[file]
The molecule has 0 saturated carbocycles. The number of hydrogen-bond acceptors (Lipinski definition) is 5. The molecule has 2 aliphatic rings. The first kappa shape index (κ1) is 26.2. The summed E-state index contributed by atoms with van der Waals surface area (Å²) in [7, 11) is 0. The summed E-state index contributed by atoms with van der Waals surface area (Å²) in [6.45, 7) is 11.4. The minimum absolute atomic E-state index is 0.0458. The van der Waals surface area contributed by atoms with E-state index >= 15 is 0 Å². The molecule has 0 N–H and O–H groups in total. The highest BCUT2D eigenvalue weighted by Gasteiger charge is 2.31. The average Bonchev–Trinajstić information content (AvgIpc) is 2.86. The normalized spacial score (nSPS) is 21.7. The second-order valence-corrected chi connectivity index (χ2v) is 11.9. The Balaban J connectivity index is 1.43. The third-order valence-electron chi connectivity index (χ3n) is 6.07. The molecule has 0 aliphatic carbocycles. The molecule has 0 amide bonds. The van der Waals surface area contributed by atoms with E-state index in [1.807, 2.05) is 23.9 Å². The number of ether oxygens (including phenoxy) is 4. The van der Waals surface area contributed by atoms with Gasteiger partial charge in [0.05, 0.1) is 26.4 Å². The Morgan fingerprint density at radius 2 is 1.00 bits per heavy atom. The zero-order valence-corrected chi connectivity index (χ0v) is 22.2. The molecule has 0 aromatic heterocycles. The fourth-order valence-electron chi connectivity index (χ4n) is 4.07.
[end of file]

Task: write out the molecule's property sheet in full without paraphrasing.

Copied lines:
The molecule has 0 saturated carbocycles. The number of hydrogen-bond acceptors (Lipinski definition) is 5. The molecule has 2 aliphatic rings. The first kappa shape index (κ1) is 26.2. The summed E-state index contributed by atoms with van der Waals surface area (Å²) in [7, 11) is 0. The summed E-state index contributed by atoms with van der Waals surface area (Å²) in [6.45, 7) is 11.4. The minimum absolute atomic E-state index is 0.0458. The van der Waals surface area contributed by atoms with E-state index >= 15 is 0 Å². The molecule has 0 N–H and O–H groups in total. The highest BCUT2D eigenvalue weighted by Gasteiger charge is 2.31. The average Bonchev–Trinajstić information content (AvgIpc) is 2.86. The normalized spacial score (nSPS) is 21.7. The second-order valence-corrected chi connectivity index (χ2v) is 11.9. The Balaban J connectivity index is 1.43. The third-order valence-electron chi connectivity index (χ3n) is 6.07. The molecule has 0 aliphatic carbocycles. The molecule has 0 amide bonds. The van der Waals surface area contributed by atoms with E-state index in [1.807, 2.05) is 23.9 Å². The number of ether oxygens (including phenoxy) is 4. The van der Waals surface area contributed by atoms with Gasteiger partial charge in [0.05, 0.1) is 26.4 Å². The Morgan fingerprint density at radius 2 is 1.00 bits per heavy atom. The zero-order valence-corrected chi connectivity index (χ0v) is 22.2. The molecule has 0 aromatic heterocycles. The fourth-order valence-electron chi connectivity index (χ4n) is 4.07.